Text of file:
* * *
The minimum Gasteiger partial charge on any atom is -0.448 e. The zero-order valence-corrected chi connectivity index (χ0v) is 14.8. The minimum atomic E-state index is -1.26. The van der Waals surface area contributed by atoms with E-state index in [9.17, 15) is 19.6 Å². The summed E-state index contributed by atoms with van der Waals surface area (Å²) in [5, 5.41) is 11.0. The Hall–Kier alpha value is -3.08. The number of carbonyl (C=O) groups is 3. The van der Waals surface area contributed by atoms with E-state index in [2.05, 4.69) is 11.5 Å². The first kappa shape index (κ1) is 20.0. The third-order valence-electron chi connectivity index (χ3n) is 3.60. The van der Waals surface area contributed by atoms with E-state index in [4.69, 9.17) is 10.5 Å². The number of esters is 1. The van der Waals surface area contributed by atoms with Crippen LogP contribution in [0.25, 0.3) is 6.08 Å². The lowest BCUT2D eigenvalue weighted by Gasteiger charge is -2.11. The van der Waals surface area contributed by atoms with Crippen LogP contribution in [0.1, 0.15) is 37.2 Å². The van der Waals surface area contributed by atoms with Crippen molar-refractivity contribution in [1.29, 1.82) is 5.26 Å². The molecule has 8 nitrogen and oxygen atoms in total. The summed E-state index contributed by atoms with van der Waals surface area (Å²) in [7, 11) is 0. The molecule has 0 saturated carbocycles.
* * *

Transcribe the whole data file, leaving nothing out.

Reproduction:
The minimum Gasteiger partial charge on any atom is -0.448 e. The zero-order valence-corrected chi connectivity index (χ0v) is 14.8. The minimum atomic E-state index is -1.26. The van der Waals surface area contributed by atoms with E-state index in [9.17, 15) is 19.6 Å². The summed E-state index contributed by atoms with van der Waals surface area (Å²) in [5, 5.41) is 11.0. The Hall–Kier alpha value is -3.08. The number of carbonyl (C=O) groups is 3. The van der Waals surface area contributed by atoms with E-state index in [2.05, 4.69) is 11.5 Å². The first kappa shape index (κ1) is 20.0. The third-order valence-electron chi connectivity index (χ3n) is 3.60. The van der Waals surface area contributed by atoms with E-state index in [4.69, 9.17) is 10.5 Å². The number of esters is 1. The van der Waals surface area contributed by atoms with Crippen LogP contribution in [0.25, 0.3) is 6.08 Å². The lowest BCUT2D eigenvalue weighted by Gasteiger charge is -2.11. The van der Waals surface area contributed by atoms with Crippen LogP contribution in [0.1, 0.15) is 37.2 Å². The van der Waals surface area contributed by atoms with Crippen molar-refractivity contribution in [1.29, 1.82) is 5.26 Å². The molecule has 8 nitrogen and oxygen atoms in total. The summed E-state index contributed by atoms with van der Waals surface area (Å²) in [7, 11) is 0. The molecule has 0 saturated carbocycles.